Enron, Ethics And Today's Corporate Values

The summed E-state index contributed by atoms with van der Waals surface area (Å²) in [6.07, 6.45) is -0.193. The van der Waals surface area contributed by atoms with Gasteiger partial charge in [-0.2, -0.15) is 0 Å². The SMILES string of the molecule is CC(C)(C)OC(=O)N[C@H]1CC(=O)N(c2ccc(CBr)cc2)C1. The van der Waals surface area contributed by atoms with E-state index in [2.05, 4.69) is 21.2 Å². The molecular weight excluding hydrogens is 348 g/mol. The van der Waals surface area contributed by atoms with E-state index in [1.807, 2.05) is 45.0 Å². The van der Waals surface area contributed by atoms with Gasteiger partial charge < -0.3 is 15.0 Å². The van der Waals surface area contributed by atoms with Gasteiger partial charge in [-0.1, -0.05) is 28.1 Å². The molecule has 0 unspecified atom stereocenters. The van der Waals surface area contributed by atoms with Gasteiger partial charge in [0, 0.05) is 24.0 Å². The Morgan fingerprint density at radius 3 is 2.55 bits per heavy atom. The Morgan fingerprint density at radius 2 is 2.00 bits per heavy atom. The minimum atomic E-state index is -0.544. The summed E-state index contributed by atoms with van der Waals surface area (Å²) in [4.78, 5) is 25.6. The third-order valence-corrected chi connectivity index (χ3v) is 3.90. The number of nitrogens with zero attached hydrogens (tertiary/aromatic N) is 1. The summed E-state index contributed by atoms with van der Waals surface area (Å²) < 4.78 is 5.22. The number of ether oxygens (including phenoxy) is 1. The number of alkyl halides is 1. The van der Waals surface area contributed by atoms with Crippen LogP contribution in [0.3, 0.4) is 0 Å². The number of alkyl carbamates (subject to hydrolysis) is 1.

Enron’s heyday has long ended. But its lessons will long endure. The global business community is now watching a painful new chapter is this saga — one where its former high-riding chief executive officer, Jeff Skilling, is getting a decade shaved off of his prison term that should now end in 2017. Enron: The Smartest Guys in the Room (Photo credit: Wikipedia) The company’s failure in 2001 represents the biggest business bankruptcy ever while also spotlighting corporate America’s moral failings. It’s a stark reminder of the implications of being seduced by charismatic leaders, or more specifically, those who sought excess at the expense of their communities and their employees. In the end, those misplaced morals killed the company while it injured all of those who had gone along for the ride. “Just as character matters in people, it matters in organizations,” says Justin Schultz, a corporate psychologist in Denver. Surely, if there are profits to be made, some type of scheme that attempts to skirt the law or even cross boundaries will occur. It’s been that way throughout history. But with each passing scandal, new rules and codes emerge that surpass those of the past. And whileEnron won’t be the last case of corporate malfeasance, its tumultuous tale did initiate a new age in business ethics. Enron, once a sleepy natural gas pipeline company, grew to become the nation’s seventh largest publicly-held corporation. But its shoddy business practices, aided by bankers and advisors feeding from the gravy train, brought down the company in December 2001. Altogether, 16 former Enron execs including Skilling had been sentenced to prison. Its former chairman, Ken Lay, was also convicted but because he passed away before his guilty verdict could be appealed, that case was thrown out. Now, though, an appeals court has reduced Skilling’s sentencing because it said that the trial court had miscalculated the codified penalty. A lot of people have suffered, not the least of whom are the shareholders and pensioners who lost it all. It was a sad “ending” to what had appeared to be a promising beginning to the New Economy in which the internet age would spread wealth and create jobs throughout the social spectrum. While Enron may be the crown jewel of corporate prosecutions, it was preceded by guilty verdicts for top execs at Adelphia Communications, Tyco International and WorldCom. Punishment serves as a deterrent. But a clear-cut mission and a corporate code of ethics is crucial. It’s the foundation to which boards, managers and workers rely when they reach a fork in the road. It’s the principles they use when deciding whether to emphasize short-term gain or long-term stability. Economist Milton Friedman has argued that it is the social responsibility of corporations to increase profits thereby putting more people to work and paying more taxes to support programs that benefit the general public. But business ethicists caution against a myopic pursuit toward earnings. The quarterly reporting syndrome that pressures companies to meet earnings expectations promotes temptation that can push some to distort the truth. But the desire to satisfy shareholders must be balanced with the need to service all corporate constituents — all of whom contribute to a company’s worth. That structure must be reinforced with values that build trust, as well as by more cognizant oversight and notable penalties for egregious acts. “So, even if you can’t really regulate ethics, the fact that more people are more closely scrutinizing board behavior encourages directors to be more responsible,” says Mary Driscoll, an analyst with Standard & Poor’s. “But, there is no panacea, and I think we will continue to see abuses and excesses — but hopefully fewer.” Certainly, ethical dilemmas are not always black and white. And the situations that can lead to hard choices can be as complex as the options themselves. Some companies...
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